Enhancing lives by improving technology: There’s a degree for that

New master’s program will train students in the psychology behind technological design

Imagine this scenario: A woman enters a booth to cast a ballot in this year’s election. After carefully going through every screen and marking her choices, she reaches the end of the ballot, presses the next key and leaves the polling place. Unfortunately, because of the way the voting machine was designed, she didn’t realize she needed to press one more button to finalize her vote.

Photo credit: 123rf.com/Rice University. Back view of worried businessperson on city background with connected question marks. FAQ concept

Photo credit: 123rf.com/Rice University

If you’ve ever made a mistake caused by poorly designed systems and technologies, you’re not alone. The fields of human factors psychology and human-computer interaction deal with the psychological reasons behind these struggles. A brand-new master’s degree program from Rice University’s Department of Psychological Sciences will offer instruction in this high-demand area.

The full-time, two-year program scheduled to launch in fall 2019 will train students to address issues including health care, driving, aviation, product design and cybersecurity. Students will learn to examine human behavior and capabilities in order to find the best ways to create safe and effective products and systems that are also user-friendly.

Eduardo Salas, chair of the Department of Psychological Sciences and a professor specializing in human factors, said although many people might not realize it, we’re affected by human factors from the moment we wake up to the moment we go to bed.

He said that poorly designed systems and technologies affect everyone, and problems can range from misunderstanding voting equipment and failing to cast a ballot to life-threatening situations caused by a mix-up of patient information in a hospital setting.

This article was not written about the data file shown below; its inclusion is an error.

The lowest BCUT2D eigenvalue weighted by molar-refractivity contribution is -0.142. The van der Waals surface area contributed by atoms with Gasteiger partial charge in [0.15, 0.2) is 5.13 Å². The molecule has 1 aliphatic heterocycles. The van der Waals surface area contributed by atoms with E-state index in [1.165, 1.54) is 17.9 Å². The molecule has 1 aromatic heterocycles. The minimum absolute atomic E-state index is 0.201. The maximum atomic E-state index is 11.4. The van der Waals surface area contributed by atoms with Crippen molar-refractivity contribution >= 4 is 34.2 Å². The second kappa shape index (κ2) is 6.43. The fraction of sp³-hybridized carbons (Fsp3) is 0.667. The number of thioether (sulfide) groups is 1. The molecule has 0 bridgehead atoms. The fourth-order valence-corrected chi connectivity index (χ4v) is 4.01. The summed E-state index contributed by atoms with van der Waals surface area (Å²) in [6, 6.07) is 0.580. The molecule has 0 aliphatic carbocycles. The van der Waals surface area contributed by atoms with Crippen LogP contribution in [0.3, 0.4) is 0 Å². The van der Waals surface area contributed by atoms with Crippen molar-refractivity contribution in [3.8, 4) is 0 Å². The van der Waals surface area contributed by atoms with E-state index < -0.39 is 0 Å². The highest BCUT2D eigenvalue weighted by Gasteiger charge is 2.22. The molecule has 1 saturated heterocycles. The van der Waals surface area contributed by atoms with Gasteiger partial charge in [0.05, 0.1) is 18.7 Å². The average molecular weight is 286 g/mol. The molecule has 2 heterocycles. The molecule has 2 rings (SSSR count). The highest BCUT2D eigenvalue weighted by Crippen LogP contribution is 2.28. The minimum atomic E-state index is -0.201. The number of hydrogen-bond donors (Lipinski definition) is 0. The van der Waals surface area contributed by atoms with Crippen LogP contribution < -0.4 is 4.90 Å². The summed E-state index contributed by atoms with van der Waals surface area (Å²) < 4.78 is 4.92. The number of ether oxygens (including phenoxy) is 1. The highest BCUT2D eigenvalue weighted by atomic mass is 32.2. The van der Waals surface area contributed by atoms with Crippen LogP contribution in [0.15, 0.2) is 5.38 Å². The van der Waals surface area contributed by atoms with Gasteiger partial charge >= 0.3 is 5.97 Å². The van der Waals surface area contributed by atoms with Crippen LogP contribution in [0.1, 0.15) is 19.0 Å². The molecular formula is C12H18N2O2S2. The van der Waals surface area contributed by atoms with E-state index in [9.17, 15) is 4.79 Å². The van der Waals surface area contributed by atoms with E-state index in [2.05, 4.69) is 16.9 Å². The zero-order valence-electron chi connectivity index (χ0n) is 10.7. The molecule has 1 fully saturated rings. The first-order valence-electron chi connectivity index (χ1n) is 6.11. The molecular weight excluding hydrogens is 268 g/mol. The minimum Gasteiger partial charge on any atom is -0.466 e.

“Human factors is rooted in everything we do,” Salas said. “Developing better products, services and routines can result in something as simple as instructions that are easier to understand or as important as saving the life of a hospital patient.”

Designed for students from a variety of backgrounds, including psychology and engineering, the program includes 37 credit hours across 11 courses, including a summer internship and a master’s project. After graduating, students will have the skills to:

  • Understand fundamental human perceptual, mental and physical capabilities.
  • Comprehend the relationship between technology and human behavior.
  • Collect human performance data and analyze and explain it.
  • Apply knowledge to the design and assessment of products or systems.

Fully accredited by the Human Factors and Ergonomics Society (HFES), the program will be led by faculty who are fellows in the HFES, the American Psychological Association, the Society for Industrial and Organizational Psychology, the Association for Psychological Science and the National Academy of Inventors.

Houston’s size makes it a great location for the new master’s program, Salas said. Students have access to industries and other institutions of higher learning that can provide valuable experiences during their studies and job opportunities after they graduate, he said.

“Houston is a fantastic place to launch this degree,” he said. “We’re excited to offer a program in such a high-demand field that will provide opportunities in industry, government and education.”

Patricia DeLucia, a professor of psychological sciences at Rice specializing in human factors, said you need to look no further than a jobs website to see the demand for human factors psychologists.

“Just search one of these websites and type in ‘human factors,’ and you’ll see thousands of these jobs across the United States,” DeLucia said. “Most of the jobs offer starting salaries between $65,000 and $85,000 a year.”

Rice’s Department of Psychological Sciences already boasts successful graduates who have gone on to work in many industries. Rice psychology alumni are currently working at NASA, AT&T, Amazon, Google, Facebook, Bloomberg, Halliburton, General Motors, Dell, Fidelity Investments and more.

More information can be found at http://psychology.rice.edu and http://psychology.rice.edu/MHCIHF.

About Amy McCaig

Amy is a senior media relations specialist in Rice University's Office of Public Affairs.